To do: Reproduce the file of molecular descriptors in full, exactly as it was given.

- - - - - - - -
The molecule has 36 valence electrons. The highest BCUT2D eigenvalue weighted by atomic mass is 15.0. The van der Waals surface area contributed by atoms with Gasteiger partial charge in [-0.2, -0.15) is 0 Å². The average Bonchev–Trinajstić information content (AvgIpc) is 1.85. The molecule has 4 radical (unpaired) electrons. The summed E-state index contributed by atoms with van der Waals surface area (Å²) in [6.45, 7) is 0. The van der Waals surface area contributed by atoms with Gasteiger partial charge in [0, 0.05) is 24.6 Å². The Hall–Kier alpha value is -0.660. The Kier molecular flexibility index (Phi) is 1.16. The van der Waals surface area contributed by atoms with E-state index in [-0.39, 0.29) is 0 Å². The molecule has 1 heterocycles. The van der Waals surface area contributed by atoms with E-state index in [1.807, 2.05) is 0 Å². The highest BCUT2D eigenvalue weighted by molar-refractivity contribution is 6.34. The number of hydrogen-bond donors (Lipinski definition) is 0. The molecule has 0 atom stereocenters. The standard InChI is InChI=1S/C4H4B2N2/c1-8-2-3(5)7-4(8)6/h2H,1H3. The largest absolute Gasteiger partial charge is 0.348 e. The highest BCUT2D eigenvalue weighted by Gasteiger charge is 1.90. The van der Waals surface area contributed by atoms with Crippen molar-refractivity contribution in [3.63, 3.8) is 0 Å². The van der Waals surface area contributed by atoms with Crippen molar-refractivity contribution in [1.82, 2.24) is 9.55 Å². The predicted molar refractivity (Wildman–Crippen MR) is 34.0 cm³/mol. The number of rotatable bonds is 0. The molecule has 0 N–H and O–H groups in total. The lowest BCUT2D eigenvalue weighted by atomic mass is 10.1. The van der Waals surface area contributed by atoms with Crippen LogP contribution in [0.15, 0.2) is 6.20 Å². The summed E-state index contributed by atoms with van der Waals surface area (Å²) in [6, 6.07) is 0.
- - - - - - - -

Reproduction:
The molecule has 36 valence electrons. The highest BCUT2D eigenvalue weighted by atomic mass is 15.0. The van der Waals surface area contributed by atoms with Gasteiger partial charge in [-0.2, -0.15) is 0 Å². The average Bonchev–Trinajstić information content (AvgIpc) is 1.85. The molecule has 4 radical (unpaired) electrons. The summed E-state index contributed by atoms with van der Waals surface area (Å²) in [6.45, 7) is 0. The van der Waals surface area contributed by atoms with Gasteiger partial charge in [0, 0.05) is 24.6 Å². The Hall–Kier alpha value is -0.660. The Kier molecular flexibility index (Phi) is 1.16. The van der Waals surface area contributed by atoms with E-state index in [-0.39, 0.29) is 0 Å². The molecule has 1 heterocycles. The van der Waals surface area contributed by atoms with E-state index in [1.807, 2.05) is 0 Å². The highest BCUT2D eigenvalue weighted by molar-refractivity contribution is 6.34. The number of hydrogen-bond donors (Lipinski definition) is 0. The molecule has 0 atom stereocenters. The standard InChI is InChI=1S/C4H4B2N2/c1-8-2-3(5)7-4(8)6/h2H,1H3. The largest absolute Gasteiger partial charge is 0.348 e. The highest BCUT2D eigenvalue weighted by Gasteiger charge is 1.90. The van der Waals surface area contributed by atoms with Crippen molar-refractivity contribution in [3.63, 3.8) is 0 Å². The van der Waals surface area contributed by atoms with Crippen molar-refractivity contribution in [1.82, 2.24) is 9.55 Å². The predicted molar refractivity (Wildman–Crippen MR) is 34.0 cm³/mol. The number of rotatable bonds is 0. The molecule has 0 N–H and O–H groups in total. The lowest BCUT2D eigenvalue weighted by atomic mass is 10.1. The van der Waals surface area contributed by atoms with Crippen LogP contribution in [0.15, 0.2) is 6.20 Å². The summed E-state index contributed by atoms with van der Waals surface area (Å²) in [6, 6.07) is 0.